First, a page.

Laboratoire mobile & Simon Harel

On Wednesday, May 20th we had the pleasure of listening to Dr. Simon Harel as he explained his ‘mobile lab’ project at U of M. I have included a film clip of the mobile lab in action as well an article on the project. Essentially Dr. Harel is interested in capturing the stories of people living in Montreal (through film) as he and his students go to specifically chosen locations around Montreal. It’s a different way of conducting research. 

Pluralism and the Montreal are the main focus. We constantly talk about the effects of globalization, as we live in a world beyond the nation/state. Cities are becoming hubs, what happens to people in the process of being marginalized, what are their stories? We are living the “dream of electronic proximity’ and at the same time the feelings of  'alienation’ seems to be growing exponentially. We are at the “crossroads between technological innovation and exclusion”. Dr. Harel is very passionate about his project and wants to capture the “narrative of self provided by the subjects living in vulnerable or precarious condition”. 

He is an excellent speaker (and dare I say story teller). I loved the way he used anecdotes, analogy and metaphor while speaking to us to create the ‘narrative’ of his project (here’s some quotes that don’t do the talk justice):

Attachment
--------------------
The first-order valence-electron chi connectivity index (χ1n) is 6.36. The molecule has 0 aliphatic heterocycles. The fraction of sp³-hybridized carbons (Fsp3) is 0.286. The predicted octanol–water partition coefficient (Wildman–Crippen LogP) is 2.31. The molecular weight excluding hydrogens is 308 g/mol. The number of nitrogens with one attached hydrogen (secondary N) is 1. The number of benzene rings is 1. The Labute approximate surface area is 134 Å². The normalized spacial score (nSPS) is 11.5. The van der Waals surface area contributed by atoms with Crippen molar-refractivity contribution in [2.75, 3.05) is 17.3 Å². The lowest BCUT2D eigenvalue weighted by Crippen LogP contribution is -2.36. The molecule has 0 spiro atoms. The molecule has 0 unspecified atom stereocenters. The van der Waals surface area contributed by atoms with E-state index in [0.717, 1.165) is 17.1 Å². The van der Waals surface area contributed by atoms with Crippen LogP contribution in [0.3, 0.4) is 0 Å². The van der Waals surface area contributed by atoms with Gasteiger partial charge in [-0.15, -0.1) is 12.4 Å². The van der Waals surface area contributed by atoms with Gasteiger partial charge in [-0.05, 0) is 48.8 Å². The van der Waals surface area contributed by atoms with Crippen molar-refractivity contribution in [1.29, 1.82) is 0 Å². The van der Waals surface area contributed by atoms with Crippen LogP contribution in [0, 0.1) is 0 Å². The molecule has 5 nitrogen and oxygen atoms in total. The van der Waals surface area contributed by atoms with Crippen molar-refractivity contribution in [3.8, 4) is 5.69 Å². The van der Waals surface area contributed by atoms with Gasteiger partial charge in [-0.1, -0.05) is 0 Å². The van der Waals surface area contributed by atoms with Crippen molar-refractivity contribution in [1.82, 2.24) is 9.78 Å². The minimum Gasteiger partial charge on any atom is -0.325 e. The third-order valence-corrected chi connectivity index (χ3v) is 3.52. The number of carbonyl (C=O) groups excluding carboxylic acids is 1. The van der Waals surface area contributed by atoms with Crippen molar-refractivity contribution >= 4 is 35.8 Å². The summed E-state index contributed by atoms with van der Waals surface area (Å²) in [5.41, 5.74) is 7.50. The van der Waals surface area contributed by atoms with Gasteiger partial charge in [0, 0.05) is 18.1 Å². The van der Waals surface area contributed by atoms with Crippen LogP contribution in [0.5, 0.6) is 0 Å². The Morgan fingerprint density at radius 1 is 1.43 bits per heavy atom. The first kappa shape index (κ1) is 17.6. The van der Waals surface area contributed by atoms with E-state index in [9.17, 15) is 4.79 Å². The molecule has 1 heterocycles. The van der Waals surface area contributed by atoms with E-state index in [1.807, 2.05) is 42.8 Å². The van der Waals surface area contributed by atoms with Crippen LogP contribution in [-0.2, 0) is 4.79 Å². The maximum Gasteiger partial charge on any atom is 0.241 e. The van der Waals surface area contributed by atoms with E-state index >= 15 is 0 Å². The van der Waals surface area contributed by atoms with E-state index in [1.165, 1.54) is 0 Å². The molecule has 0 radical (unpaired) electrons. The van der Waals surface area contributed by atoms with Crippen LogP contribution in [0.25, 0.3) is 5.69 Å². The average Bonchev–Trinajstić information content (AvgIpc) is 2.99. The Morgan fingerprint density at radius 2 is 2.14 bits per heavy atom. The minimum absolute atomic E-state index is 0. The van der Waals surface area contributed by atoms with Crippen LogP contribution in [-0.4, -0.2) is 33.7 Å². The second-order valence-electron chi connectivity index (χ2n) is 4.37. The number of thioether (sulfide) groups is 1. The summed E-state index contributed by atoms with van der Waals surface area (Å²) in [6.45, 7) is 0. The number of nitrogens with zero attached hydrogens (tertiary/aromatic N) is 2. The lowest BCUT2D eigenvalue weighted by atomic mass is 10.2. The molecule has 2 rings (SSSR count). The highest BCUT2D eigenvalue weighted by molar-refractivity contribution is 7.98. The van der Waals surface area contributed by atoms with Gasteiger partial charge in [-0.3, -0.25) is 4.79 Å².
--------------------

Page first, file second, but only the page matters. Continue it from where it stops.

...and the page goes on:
• self-narratives are created locally and diffused globally in real time through geo-tagging…[this is] is the future of literature and narrative… no longer the privilege of the elite… main stream is the new digital divide
  • the iPhone is like the ancient roads all leading to Rome... Every day the iPhone mediates our relationships.
  • teaching is not solely a fixed and sedentary posture
  • universities can be a place of ‘emotional’ depravation
  • I am not interested in testimony but fiction… it’s not pessimistic…
  • I want to exam the seriousness of fiction… fiction is the subject matter(?) of dreams

I think that Dr. Harell's talk helped highlight some of the concepts or ideas that we are covering in the course. Does urbanism influence architecture or is it the other way around? How does space in the city affect our notion of time and place in the ‘real’ world and in our memories. Are the images we see and remember real? Does memory, space, and time affect how we see the world when we are walking in the city?  Is our notion of time and space the same as the post modernist view or have we moved beyond this? Are images simply simulacra in the postmodern sense or have we moved to an understanding of the after-image? Barthes raised some important questions: How does meaning get into the image? Where does it end? And if it ends where is there the beyond? Dr. Harel’s project helps to bring some of these questions to the forefront in a practical way. I was struck by the notion that Dr. Harel practices research in the city itself and the project is not simply reflection in the ‘ivory’ tower. In other words, it’s really cool and I will come back and expand on this blog ~ after the course is over. There’s just too many ways that the talk can be linked to the books, movies, and articles we are reading this semester. The project and the ideas behind the project have been a real eye opener for me.

© Sam Bruzzese 2022